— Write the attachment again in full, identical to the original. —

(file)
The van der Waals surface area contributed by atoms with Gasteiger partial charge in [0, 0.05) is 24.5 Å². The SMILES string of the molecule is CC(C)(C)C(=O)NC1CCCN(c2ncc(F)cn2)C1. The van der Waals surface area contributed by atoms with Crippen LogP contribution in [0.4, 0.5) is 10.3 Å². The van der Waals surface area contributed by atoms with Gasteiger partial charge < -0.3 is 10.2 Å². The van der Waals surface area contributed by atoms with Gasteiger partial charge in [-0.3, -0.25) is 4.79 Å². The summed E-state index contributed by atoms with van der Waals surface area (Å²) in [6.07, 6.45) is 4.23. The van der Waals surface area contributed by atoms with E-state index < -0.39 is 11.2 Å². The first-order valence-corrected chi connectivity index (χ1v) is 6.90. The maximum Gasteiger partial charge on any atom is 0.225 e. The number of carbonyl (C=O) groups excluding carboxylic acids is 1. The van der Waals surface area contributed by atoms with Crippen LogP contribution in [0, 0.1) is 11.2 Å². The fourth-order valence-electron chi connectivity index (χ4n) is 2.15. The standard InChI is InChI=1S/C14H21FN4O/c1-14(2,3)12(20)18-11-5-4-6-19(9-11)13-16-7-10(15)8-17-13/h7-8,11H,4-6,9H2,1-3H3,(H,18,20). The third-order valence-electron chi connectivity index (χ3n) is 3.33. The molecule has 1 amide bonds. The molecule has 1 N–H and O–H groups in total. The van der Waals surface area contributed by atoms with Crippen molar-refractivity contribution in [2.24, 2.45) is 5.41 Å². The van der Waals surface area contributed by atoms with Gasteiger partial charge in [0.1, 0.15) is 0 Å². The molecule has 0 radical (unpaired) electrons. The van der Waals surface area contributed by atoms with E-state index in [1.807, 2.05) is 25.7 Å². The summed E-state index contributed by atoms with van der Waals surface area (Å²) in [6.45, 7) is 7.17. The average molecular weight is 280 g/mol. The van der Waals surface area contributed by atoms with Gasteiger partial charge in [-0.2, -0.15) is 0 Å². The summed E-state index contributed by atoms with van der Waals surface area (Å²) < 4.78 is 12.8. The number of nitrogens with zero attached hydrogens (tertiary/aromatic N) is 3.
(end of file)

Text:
The van der Waals surface area contributed by atoms with Gasteiger partial charge in [0, 0.05) is 24.5 Å². The SMILES string of the molecule is CC(C)(C)C(=O)NC1CCCN(c2ncc(F)cn2)C1. The van der Waals surface area contributed by atoms with Crippen LogP contribution in [0.4, 0.5) is 10.3 Å². The van der Waals surface area contributed by atoms with Gasteiger partial charge < -0.3 is 10.2 Å². The van der Waals surface area contributed by atoms with Gasteiger partial charge in [-0.3, -0.25) is 4.79 Å². The summed E-state index contributed by atoms with van der Waals surface area (Å²) in [6.07, 6.45) is 4.23. The van der Waals surface area contributed by atoms with E-state index < -0.39 is 11.2 Å². The first-order valence-corrected chi connectivity index (χ1v) is 6.90. The maximum Gasteiger partial charge on any atom is 0.225 e. The number of carbonyl (C=O) groups excluding carboxylic acids is 1. The van der Waals surface area contributed by atoms with Crippen LogP contribution in [0, 0.1) is 11.2 Å². The fourth-order valence-electron chi connectivity index (χ4n) is 2.15. The standard InChI is InChI=1S/C14H21FN4O/c1-14(2,3)12(20)18-11-5-4-6-19(9-11)13-16-7-10(15)8-17-13/h7-8,11H,4-6,9H2,1-3H3,(H,18,20). The third-order valence-electron chi connectivity index (χ3n) is 3.33. The molecule has 1 amide bonds. The molecule has 1 N–H and O–H groups in total. The van der Waals surface area contributed by atoms with Crippen molar-refractivity contribution in [2.24, 2.45) is 5.41 Å². The van der Waals surface area contributed by atoms with Gasteiger partial charge in [0.1, 0.15) is 0 Å². The molecule has 0 radical (unpaired) electrons. The van der Waals surface area contributed by atoms with E-state index in [1.807, 2.05) is 25.7 Å². The summed E-state index contributed by atoms with van der Waals surface area (Å²) in [6.45, 7) is 7.17. The average molecular weight is 280 g/mol. The van der Waals surface area contributed by atoms with Gasteiger partial charge in [-0.2, -0.15) is 0 Å². The summed E-state index contributed by atoms with van der Waals surface area (Å²) < 4.78 is 12.8. The number of nitrogens with zero attached hydrogens (tertiary/aromatic N) is 3.